I was okay for months until, I opened up social media to a picture of burning journals. Then I was horrified. Just that morning, on a whim, I’d completed my first — and only — entry from one of those journal prompt books called Burn After Writing and had been wondering why in the name of all things holy I’d want to burn my work?? It was too much. I DID stop myself from sending the photographer his own picture with the impending message, but I couldn’t help but ask “why does one burn them?” His answer isn’t mine to give — and really, it’s not the point, anyway; but it sparked something.

I’ll resist the urge to dad-joke that it sparked his journals into ash. Or I won’t. Whatever.

The pause button was released. My pen made its way back to the paper. I wrote daily. Maybe it was six sentences, and maybe it was six pages, but it was a set of words with purpose and intention behind them. I wasn’t ready to share them again (that would come much later), but they were there, and I was fiery.


We kept the communication going. It wasn’t constant, rather a “happy birthday” here or an “are you teaching this week?” there, peppered with a blog compliment when those would land in my feed. Over the coming weeks, we moved from social media connections to acquaintances, and then, from writer to writer, friends. The first time we met in real life, he spent two hours listening to me tell him what to do, and he took it like a champ. I’m kidding. Sort of. He came to my class and then stayed for the second one. He truly did take those like a champ. The second time was over what is now known as books+bourbon, and though we drank bourbon, we merely spoke of books. And that’s how he ended up with a tattered copy of Ishmael.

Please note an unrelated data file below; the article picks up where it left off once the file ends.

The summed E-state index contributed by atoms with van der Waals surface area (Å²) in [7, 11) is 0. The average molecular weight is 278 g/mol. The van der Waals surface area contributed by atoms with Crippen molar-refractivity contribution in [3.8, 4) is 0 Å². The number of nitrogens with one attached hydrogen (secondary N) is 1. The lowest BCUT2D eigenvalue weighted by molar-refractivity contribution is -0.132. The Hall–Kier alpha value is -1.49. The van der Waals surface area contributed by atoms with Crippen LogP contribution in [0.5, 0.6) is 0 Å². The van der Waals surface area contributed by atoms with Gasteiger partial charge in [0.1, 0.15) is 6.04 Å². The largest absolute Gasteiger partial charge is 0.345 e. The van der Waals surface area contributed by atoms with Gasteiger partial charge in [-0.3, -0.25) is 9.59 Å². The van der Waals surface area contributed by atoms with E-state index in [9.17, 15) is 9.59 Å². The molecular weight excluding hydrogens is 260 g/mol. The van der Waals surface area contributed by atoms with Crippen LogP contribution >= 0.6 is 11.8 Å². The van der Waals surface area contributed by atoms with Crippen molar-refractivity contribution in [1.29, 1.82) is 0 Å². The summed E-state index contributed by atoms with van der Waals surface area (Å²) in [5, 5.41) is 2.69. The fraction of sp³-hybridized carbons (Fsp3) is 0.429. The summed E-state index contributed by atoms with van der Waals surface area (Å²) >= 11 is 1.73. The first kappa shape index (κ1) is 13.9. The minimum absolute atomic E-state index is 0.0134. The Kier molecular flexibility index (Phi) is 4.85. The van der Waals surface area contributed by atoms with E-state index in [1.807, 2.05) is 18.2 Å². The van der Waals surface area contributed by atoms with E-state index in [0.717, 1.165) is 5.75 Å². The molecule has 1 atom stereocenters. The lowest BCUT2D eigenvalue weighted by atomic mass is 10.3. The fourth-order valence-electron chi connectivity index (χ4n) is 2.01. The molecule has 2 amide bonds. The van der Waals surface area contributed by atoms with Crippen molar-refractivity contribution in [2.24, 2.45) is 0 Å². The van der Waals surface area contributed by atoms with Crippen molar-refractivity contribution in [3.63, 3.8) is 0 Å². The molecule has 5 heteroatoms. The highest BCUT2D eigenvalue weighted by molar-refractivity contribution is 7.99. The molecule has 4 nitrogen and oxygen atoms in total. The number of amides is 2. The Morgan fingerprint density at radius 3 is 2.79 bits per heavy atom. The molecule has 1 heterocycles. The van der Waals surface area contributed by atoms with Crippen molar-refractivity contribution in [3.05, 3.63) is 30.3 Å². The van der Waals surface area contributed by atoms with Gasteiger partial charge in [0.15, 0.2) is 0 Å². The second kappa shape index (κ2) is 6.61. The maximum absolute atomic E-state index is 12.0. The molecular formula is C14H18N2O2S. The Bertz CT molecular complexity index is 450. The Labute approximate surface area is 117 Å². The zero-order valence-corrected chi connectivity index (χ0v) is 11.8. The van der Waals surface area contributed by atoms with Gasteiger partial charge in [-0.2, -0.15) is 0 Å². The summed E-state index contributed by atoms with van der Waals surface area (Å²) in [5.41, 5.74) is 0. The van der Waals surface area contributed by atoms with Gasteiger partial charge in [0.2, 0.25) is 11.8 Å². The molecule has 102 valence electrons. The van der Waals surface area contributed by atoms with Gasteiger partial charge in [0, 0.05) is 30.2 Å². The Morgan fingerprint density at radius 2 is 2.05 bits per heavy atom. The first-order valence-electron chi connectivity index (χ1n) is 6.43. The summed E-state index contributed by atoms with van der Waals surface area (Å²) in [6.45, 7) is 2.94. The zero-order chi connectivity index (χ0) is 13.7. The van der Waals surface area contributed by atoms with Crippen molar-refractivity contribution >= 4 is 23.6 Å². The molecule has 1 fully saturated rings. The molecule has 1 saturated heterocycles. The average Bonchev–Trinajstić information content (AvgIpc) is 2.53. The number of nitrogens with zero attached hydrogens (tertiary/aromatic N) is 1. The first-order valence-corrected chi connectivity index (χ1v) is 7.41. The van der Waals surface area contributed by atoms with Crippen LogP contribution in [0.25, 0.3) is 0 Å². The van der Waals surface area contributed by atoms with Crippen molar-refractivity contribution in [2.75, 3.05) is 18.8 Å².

A few days later, I open my text to “Ishmael dies!!! Damn you.” I note how refreshing it is to not read a book with a tidy ending, and he sums it up with “It just nails home the whole point of the book. Man kills things.” I reread the book a couple of days later, and less than ten days after I put it down, the whole fucking planet is covered in COVID, and the death toll is astronomically increasing because people can’t wash their damn hands. Yep. Man kills things.